The prime minister even craftily stole from the Palestinians the victimhood reserved for nations under foreign military occupation and subjected to discriminatory agrarian policy. According to Netanyahu, “The Palestinian demand that a future Palestinian state be ethnically cleansed of Jews is outrageous.” The Quartet’s July report actually points to the ethnic cleansing of Palestinians in the same territory where Netanyahu promised before the 2015 elections that a Palestinian state would never be established.

According to the Quartet’s data, 70% of Israeli-controlled Area C (which comprises some 60% of the West Bank) have been unilaterally taken over for Israeli use. The report notes that the remaining 30% is inaccessible to the Palestinians, who require permission from the Israeli military to develop those lands and build on them. Such permits are almost never granted. On the other hand, demolition orders are doled out generously. The report further states that in the first four months of this year, Israel destroyed some 500 Palestinian structures, forcing some 800 people, most of them impoverished Bedouin farmers, to leave their homes.

Netanyahu ridiculed Mladenov’s claim that all the settlements violate international law that no “legal acrobatics” could get around. On Sept. 1, as luck or the calendar of the Supreme Court would have it, the top legal court in Jerusalem ruled that Israel was violating the laws it itself had legislated. The court ordered the evacuation of 17 structures in the outpost of Netiv Ha'Avot in the Etzion settlement bloc that were built without a license on private Palestinian land. In the ruling on the petition lodged by Palestinian landowners and the Peace Now organization, the Supreme Court justices rebuked the political echelon. They reminded the government that it was not empowered to legitimize ongoing illegality.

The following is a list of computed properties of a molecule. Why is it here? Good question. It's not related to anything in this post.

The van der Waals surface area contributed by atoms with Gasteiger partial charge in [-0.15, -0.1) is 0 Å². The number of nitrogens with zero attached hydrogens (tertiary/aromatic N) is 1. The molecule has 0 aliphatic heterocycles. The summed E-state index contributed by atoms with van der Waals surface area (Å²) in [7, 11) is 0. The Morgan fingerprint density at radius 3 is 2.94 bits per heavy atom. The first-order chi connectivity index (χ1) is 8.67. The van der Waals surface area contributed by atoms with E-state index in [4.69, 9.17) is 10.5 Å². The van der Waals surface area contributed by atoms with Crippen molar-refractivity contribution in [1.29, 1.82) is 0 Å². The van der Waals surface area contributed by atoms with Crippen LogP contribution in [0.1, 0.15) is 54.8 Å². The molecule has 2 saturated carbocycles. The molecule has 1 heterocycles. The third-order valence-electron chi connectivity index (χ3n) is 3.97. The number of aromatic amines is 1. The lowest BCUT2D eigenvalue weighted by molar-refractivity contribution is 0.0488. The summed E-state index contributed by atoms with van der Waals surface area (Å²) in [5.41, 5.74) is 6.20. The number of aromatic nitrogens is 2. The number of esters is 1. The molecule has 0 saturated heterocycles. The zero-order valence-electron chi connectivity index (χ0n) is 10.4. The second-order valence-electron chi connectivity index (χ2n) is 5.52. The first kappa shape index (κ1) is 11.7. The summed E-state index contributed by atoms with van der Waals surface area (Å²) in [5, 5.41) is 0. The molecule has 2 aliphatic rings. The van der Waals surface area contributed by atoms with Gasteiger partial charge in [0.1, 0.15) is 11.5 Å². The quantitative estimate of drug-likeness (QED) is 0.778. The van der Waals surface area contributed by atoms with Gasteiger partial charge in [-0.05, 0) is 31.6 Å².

But in 2016 Israel, the judicial branch — like the political left, human rights organizations and, of course, the UN  is not considered legitimate. Minister of Jerusalem Affairs Ze’ev Elkin wrote that the top court's judges had long ago lost the public’s trust. Education Minister Naftali Bennett claimed that the Supreme Court was being exploited by “radical left-wing entities … to impose the policy of the minority on the majority.” Netanyahu himself was silent. He is probably saving his ammunition of invectives for an informal UN Security Council Arria-Formula debate scheduled for next month on the situation in the Israeli-occupied territories. As far as he’s concerned, the dogs can bark as loud as they like. After all, they don’t dare bite.

Found in: west bank, settlements, palestine-israel relations, oslo accord, naftali bennett, middle east quartet, benjamin netanyahu, arabs

Akiva Eldar is a columnist for Al-Monitor’s Israel Pulse. He was formerly a senior columnist and editorial writer for Haaretz and also served as the Hebrew daily’s US bureau chief and diplomatic correspondent. His most recent book (with Idith Zertal), Lords of the Land, on the Jewish settlements, was on the best-seller list in Israel and has been translated into English, French, German and Arabic.